MENINGKATKAN KARAKTER SOPAN SANTUN MELALUI PERMAINAN ULAR TANGGA AKHLAKUL KARIMAH UNTUK ANAK KELOMPOK B DI RAUDHATUL ATHFAL (RA) DARUL MAKMUR TEGALDLIMO BANYUWANGI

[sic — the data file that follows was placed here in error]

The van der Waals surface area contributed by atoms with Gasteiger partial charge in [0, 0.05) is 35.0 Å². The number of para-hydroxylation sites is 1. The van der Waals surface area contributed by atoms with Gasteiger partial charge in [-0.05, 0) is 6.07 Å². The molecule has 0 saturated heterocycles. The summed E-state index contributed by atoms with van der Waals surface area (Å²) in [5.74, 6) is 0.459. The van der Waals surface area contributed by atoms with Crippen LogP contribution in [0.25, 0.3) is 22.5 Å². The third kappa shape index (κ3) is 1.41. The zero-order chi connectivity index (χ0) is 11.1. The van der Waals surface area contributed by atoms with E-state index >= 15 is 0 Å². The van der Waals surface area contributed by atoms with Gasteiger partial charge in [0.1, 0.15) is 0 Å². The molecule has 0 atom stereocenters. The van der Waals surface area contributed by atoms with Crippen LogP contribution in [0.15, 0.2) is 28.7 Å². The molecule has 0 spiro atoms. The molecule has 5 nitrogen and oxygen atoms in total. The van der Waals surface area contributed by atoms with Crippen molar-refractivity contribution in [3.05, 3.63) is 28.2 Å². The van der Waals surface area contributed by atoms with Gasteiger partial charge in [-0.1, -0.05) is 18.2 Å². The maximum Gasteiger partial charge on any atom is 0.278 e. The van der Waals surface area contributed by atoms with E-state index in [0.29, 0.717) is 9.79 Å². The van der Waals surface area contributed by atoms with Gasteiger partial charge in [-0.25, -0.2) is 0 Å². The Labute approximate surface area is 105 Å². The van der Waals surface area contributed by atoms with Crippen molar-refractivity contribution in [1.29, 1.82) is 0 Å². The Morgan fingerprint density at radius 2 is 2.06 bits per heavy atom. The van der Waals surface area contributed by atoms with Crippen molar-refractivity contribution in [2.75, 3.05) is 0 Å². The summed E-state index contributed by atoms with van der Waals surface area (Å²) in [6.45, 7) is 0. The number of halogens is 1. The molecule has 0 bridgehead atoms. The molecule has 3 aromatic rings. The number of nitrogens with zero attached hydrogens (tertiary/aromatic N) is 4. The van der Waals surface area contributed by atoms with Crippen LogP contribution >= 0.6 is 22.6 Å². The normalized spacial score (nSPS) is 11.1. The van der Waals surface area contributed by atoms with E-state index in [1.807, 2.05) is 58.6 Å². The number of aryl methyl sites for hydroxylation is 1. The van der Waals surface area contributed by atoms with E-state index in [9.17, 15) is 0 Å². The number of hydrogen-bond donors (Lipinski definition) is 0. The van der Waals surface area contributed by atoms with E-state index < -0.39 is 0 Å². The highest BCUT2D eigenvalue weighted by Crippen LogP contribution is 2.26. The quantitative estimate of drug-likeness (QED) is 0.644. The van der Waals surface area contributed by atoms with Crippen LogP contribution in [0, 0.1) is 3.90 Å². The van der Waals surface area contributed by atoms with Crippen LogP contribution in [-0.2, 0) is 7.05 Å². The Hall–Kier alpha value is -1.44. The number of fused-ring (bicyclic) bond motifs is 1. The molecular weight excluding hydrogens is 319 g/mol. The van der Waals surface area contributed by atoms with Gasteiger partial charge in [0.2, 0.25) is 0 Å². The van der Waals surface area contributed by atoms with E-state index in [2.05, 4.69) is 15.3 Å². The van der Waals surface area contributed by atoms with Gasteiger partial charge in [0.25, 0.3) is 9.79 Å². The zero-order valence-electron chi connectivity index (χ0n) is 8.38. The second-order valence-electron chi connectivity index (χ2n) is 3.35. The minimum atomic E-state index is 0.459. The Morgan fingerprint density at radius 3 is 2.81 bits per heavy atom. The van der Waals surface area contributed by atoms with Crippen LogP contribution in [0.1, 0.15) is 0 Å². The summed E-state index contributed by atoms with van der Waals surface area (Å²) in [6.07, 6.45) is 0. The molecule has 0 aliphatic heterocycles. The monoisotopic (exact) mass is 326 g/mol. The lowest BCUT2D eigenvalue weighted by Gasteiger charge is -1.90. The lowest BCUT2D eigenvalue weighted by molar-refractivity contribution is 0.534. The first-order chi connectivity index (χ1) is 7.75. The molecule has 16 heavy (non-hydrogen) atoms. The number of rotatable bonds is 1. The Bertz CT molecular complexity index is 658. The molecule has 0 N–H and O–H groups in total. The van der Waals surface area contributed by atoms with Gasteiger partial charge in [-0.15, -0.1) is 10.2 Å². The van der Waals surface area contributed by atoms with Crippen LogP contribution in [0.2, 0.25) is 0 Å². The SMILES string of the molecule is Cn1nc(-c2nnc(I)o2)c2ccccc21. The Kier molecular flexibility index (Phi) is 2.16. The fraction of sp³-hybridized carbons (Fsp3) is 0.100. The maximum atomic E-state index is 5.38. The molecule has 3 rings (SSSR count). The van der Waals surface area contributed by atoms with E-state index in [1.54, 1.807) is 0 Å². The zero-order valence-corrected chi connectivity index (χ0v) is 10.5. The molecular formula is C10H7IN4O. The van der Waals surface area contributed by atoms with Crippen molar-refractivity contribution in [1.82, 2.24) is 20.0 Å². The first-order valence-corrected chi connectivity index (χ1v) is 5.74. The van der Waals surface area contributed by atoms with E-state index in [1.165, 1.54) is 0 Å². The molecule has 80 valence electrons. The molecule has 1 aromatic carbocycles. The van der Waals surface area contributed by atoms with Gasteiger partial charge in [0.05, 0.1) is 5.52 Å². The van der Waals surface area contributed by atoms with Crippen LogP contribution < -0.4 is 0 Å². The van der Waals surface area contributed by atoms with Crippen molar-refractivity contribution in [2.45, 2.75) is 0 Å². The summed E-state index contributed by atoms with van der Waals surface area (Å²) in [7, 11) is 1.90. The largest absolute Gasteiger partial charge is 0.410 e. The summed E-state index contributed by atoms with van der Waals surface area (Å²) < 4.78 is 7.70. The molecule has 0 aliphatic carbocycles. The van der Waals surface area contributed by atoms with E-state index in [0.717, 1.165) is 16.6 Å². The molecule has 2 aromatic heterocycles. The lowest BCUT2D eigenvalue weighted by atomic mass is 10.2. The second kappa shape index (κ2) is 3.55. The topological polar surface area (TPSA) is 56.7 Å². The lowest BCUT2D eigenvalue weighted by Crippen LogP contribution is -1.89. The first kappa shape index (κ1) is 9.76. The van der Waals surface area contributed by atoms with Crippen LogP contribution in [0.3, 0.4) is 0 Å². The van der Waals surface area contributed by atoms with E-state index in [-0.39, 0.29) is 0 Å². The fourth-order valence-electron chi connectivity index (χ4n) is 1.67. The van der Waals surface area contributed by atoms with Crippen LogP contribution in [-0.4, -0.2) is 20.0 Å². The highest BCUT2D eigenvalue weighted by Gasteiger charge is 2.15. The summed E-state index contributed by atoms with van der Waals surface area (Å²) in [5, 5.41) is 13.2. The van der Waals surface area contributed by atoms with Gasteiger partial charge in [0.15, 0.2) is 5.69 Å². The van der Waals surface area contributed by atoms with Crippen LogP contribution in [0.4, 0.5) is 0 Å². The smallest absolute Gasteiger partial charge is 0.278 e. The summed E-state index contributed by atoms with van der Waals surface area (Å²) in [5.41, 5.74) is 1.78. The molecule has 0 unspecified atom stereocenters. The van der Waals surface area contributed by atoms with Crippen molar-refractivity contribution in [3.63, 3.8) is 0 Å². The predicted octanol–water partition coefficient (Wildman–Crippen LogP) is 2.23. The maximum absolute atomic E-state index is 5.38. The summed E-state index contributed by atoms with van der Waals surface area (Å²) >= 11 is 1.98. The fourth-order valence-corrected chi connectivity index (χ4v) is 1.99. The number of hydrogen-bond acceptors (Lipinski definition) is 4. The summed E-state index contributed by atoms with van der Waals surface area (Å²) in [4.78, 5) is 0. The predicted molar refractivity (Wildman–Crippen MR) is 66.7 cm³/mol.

Teaching manners to early childhood is very important. In Indonesian government regulations, the character of manners for early childhood has been contained in the form of indicators that must be mastered by children at a certain age. But unfortunately there are several indicators of polite character that have not been mastered by group B children in RA Darul Makmur, namely 1.) Children are not used to shaking hands with teachers or friends, 2.) Children like to swear, 3.) The child likes to mock his friends, 4.) The child is not used to saying please, sorry and thank you, 5.) Children are not used to asking permission when borrowing 6.) The child likes to interrupt the teacher's whispering. The purpose of this study was to determine the application of playing akhlakul karimah snakes and ladder to improve the character of manners in group B children in RA Darul Makmur, as well as to determine the improvement of children's character manners after the implementation of the game. The type of research used is classroom action research. Data collection techniques use observation, documentation, and treatment. Data analysis techniques use descriptive qualitative and descriptive quantitative. The subjects in this study were group B children totaling 14 children. The results of this study show that the application of the snake and ladder game akhlakul karimah for grade B children in RA Darul Makmur is carried out in four stages, namely 1.) preparation, 2.) implementation, 3.) evaluation, 4.) observation of changes in children's behavior. Through the application of the snake and ladder game akhlakul karimah, the character of the manners of group B children in RA Darul Makmur has improved. This can be seen from the number of children who achieved completion in the pre-cycle stage as many as 5 children (35.71%), cycle 1 as many as 8 children (57.14%), and cycle 2 as many as 12 children (85.71%).
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